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Why doesn’t my Labrador howl?

Why doesn’t my Labrador howl?

If your Labrador does not howl you might be wondering why and how you can get it to howl. This post will show you a number of reasons why it might not be doing it and how you can get it to howl.

So, why doesn’t your Labrador howl? If your Labrador is still young then it likely just hasn’t figured out how yet. There are a number of other possible reasons including a quiet personality, a lack of comfort with its environment, previous training, illness or injury, and boredom or sometimes depression.

There are actually a number of different reasons why your Labrador might not be howling. There are also a lot of things that you can do about it.

Reasons Why Your Labrador Doesn’t Howl

Below are a number of reasons why your Labrador might not be howling much and what would make them more likely to be the main reason.

It hasn’t figured it out yet

If your Labrador is still young then it’s likely that your Labrador hasn’t figured it out yet. If your Labrador doesn’t live with other Labradors then it might just take a little longer for it to start howling.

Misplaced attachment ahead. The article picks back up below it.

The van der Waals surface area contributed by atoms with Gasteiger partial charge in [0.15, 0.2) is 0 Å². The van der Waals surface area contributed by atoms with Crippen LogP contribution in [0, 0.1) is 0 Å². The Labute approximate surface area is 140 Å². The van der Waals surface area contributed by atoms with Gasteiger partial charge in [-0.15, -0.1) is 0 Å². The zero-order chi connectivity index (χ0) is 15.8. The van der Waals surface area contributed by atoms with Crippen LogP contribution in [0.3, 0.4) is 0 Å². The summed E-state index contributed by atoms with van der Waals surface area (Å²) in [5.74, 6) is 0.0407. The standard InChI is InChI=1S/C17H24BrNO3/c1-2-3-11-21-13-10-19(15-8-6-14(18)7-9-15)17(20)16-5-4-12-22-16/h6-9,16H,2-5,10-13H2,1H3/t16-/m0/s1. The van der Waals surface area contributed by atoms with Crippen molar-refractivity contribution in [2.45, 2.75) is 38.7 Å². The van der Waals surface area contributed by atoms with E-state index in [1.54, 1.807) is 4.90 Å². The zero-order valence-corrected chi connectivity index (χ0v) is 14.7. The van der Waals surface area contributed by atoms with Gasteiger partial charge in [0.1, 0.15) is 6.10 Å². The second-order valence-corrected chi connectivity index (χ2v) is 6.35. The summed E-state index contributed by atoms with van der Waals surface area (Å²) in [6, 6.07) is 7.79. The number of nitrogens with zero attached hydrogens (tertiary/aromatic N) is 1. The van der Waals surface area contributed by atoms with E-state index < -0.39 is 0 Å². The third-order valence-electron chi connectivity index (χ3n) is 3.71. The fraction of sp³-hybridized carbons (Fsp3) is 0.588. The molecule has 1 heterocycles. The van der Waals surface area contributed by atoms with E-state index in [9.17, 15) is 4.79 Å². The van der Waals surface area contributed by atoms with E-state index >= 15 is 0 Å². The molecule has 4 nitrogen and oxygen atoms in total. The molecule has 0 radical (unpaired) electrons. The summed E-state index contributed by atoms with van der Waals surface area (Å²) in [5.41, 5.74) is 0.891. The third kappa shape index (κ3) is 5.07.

It could also be the case that it does not howl naturally since a lot of Labradors do not howl much naturally. Despite that, if your Labrador does bark often then this is less likely to be the case but it could just be more prone to barking than howling.

Previous Experiences

It could be that your Labrador has had bad experiences with howling in the past so it doesn’t do it anymore. If your Labrador is a rescue dog then this is more likely to be the case.

Previous Training

It could be the case that it was trained not to howl in the past. This would be more likely if it had previous owners.

Illness or injury

The cause could be that it is feeling unwell or it is injured. This would be more likely if it has stopped howling suddenly and if it has been showing signs of being ill or injured such as vomiting or limping. In this case, the best option would be to take it to a vet.


Labradors are meant to get exercise on a daily basis. If your Labrador isn’t getting lots of exercise then it’s possible that your Labrador is bored and is not in the mood for howling. Generally, it is recommended for them to get at least an hour of exercise per day.


As dogs get older their hearing gets worse. When this happens sounds that would previously have provoked it to start howling might not anymore since it can’t hear them as clearly as it used to.


In some cases, it could actually be that the Labrador is depressed and that it does not feel like doing anything. If this is the case then it’s unlikely that your Labrador will be howling much.

It can be hard to figure out if this is the case but symptoms would include changes in appetite, spending more time sleeping, a lack of interest, excessive paw licking, and avoidance or hiding.

If you think that depression could be the cause then you should get the help of a vet.

How To Make It Start Howling

Below are some things you can do to get your Labrador to start howling more.

Teach it to howl